Put your phone on a sleep setting once you get in bed
Once I realized that alarms would still go off when my phone was in this setting, I started using it A LOT more. On an iPhone, its the little moon looking button in settings, or on the dashboard feature of the phone (swipe up from the bottom of the lock or home screen). As soon as I am in bed, I turn it on. No buzzing, beeping or screens lighting up once I decide to go to bed. You’ll be able to fall asleep a heck of a lot faster. The only thing that will activate your phone in this mode are alarms.
Check your email 2 times a day at maximum
Besides cancelled classes, you won’t get an “urgent” email to your inbox every hour, or even 2 hours. Nothing is ever that important (and sent over email) that it can’t wait 5 or more hours to be responded to. If it was, they would call. Plus, think about how many hours you spend on your email if you check it every 2 hours. Repurpose that time to complete tasks and check things off of your to-do list. I check my email everyday at Noon and 4:30. I’m planning on only checking it at noon starting next week. That’s it. No one has ever complained to me about slow responses or missed deadlines. Email is not instant messaging. Treat it as it is intended to be treated, formal mail in an online format.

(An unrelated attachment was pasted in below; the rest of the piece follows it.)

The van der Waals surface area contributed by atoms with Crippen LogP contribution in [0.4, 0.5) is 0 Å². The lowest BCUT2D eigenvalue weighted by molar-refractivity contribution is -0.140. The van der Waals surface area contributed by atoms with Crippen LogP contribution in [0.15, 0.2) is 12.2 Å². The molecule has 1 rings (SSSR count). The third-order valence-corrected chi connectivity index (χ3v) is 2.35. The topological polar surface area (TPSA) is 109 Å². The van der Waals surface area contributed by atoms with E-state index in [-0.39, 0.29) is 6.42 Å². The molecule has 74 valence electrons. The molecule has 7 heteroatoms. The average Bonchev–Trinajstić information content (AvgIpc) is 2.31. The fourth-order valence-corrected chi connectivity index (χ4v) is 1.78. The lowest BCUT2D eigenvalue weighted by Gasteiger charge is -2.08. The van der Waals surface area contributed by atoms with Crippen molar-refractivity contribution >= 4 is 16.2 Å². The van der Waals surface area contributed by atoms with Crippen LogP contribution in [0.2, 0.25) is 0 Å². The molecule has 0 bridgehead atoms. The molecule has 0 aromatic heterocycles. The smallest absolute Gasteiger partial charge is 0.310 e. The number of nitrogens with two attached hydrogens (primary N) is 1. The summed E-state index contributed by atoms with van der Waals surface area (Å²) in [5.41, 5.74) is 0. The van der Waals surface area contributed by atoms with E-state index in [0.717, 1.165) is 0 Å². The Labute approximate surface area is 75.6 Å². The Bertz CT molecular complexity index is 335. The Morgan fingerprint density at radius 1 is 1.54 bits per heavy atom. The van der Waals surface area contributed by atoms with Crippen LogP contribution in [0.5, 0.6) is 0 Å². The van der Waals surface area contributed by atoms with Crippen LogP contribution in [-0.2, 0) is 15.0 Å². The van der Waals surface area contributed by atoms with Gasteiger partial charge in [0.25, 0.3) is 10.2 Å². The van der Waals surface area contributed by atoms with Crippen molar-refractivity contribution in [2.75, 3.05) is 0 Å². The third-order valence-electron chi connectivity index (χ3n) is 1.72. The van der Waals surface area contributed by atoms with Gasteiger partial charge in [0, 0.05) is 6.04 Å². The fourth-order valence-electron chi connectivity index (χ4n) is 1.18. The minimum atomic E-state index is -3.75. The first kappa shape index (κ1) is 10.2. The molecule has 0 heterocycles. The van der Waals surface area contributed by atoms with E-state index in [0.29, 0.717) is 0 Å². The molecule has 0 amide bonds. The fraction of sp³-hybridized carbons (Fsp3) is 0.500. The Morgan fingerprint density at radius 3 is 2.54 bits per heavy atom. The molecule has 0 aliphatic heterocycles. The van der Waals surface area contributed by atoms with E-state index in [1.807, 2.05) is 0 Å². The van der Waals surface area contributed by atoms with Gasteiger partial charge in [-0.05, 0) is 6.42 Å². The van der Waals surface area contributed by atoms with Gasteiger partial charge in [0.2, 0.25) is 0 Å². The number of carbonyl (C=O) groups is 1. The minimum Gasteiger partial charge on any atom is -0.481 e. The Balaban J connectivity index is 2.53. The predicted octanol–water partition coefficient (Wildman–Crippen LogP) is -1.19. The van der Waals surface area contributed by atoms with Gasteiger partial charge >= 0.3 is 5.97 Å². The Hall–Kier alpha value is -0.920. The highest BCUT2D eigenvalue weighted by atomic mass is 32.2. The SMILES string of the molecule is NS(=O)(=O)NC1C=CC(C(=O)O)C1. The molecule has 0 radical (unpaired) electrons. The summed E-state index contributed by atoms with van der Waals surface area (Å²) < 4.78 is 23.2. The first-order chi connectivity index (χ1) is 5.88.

Track your online productivity using this tool
“Rescue Time” will track your internet usage and send you an update email every week, giving you a “productivity score”. It will also tell you whether you are more or less productive than the previous weeks, and will give you specific, quantitative values of your productivity (based on the types of websites you are visiting).
Stop checking the news
News outlets like to make stories about some really unimportant, useless information. When something important is actually happening, you can bet that someone near you is going to be talking about it. So what’s the point of constantly checking news sites and apps for news that is in no way going to effect you? Its hindering your productivity and making you less efficient at the things you really care about.
Skip meetings when you can
If you have ever been involved in a campus organization, you can probably attest to the fact that you leave 95% of the club meetings feeling like most of the time was wasted. Why is this? Because leaders often feel the need to have hour long meetings for 1 line outcomes. Something that could have been texted to you in a single text message is now receiving an hour long meeting. probably filled with technical difficulties, pointless stories and useless ice-breakers. Instead of attending these meetings, tell your supervisor you have a big test the next day that you still haven’t studied for and ask if they could email you a summary of the meeting. This will save you an hour or more per meeting.